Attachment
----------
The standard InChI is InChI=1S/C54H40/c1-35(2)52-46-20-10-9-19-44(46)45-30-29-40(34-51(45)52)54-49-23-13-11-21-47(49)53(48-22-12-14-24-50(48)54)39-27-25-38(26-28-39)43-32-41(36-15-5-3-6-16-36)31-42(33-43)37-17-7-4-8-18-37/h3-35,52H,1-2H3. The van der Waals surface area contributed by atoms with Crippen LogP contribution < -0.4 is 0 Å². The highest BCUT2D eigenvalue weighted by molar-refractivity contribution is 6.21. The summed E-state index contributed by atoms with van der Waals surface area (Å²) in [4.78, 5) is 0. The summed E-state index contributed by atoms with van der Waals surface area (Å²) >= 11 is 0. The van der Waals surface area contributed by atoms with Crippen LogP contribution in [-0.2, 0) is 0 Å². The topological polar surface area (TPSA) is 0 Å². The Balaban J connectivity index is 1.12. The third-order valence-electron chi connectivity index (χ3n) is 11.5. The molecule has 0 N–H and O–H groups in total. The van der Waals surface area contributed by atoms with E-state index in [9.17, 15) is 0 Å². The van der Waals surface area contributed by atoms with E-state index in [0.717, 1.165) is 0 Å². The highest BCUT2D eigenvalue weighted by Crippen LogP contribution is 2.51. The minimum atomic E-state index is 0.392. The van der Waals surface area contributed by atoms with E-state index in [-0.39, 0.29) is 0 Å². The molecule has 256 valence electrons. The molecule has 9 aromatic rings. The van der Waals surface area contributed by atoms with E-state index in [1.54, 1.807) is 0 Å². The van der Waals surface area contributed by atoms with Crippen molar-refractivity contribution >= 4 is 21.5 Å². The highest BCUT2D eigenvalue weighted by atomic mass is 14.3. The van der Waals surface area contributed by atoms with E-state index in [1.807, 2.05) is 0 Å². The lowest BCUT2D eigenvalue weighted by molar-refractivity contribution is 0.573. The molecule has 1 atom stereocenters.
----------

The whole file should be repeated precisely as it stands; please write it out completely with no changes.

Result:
The standard InChI is InChI=1S/C54H40/c1-35(2)52-46-20-10-9-19-44(46)45-30-29-40(34-51(45)52)54-49-23-13-11-21-47(49)53(48-22-12-14-24-50(48)54)39-27-25-38(26-28-39)43-32-41(36-15-5-3-6-16-36)31-42(33-43)37-17-7-4-8-18-37/h3-35,52H,1-2H3. The van der Waals surface area contributed by atoms with Crippen LogP contribution < -0.4 is 0 Å². The highest BCUT2D eigenvalue weighted by molar-refractivity contribution is 6.21. The summed E-state index contributed by atoms with van der Waals surface area (Å²) in [4.78, 5) is 0. The summed E-state index contributed by atoms with van der Waals surface area (Å²) >= 11 is 0. The van der Waals surface area contributed by atoms with Crippen LogP contribution in [-0.2, 0) is 0 Å². The topological polar surface area (TPSA) is 0 Å². The Balaban J connectivity index is 1.12. The third-order valence-electron chi connectivity index (χ3n) is 11.5. The molecule has 0 N–H and O–H groups in total. The van der Waals surface area contributed by atoms with E-state index in [9.17, 15) is 0 Å². The van der Waals surface area contributed by atoms with E-state index in [0.717, 1.165) is 0 Å². The highest BCUT2D eigenvalue weighted by Crippen LogP contribution is 2.51. The minimum atomic E-state index is 0.392. The van der Waals surface area contributed by atoms with E-state index in [-0.39, 0.29) is 0 Å². The molecule has 256 valence electrons. The molecule has 9 aromatic rings. The van der Waals surface area contributed by atoms with E-state index in [1.54, 1.807) is 0 Å². The van der Waals surface area contributed by atoms with Crippen molar-refractivity contribution >= 4 is 21.5 Å². The highest BCUT2D eigenvalue weighted by atomic mass is 14.3. The van der Waals surface area contributed by atoms with E-state index in [1.807, 2.05) is 0 Å². The lowest BCUT2D eigenvalue weighted by molar-refractivity contribution is 0.573. The molecule has 1 atom stereocenters.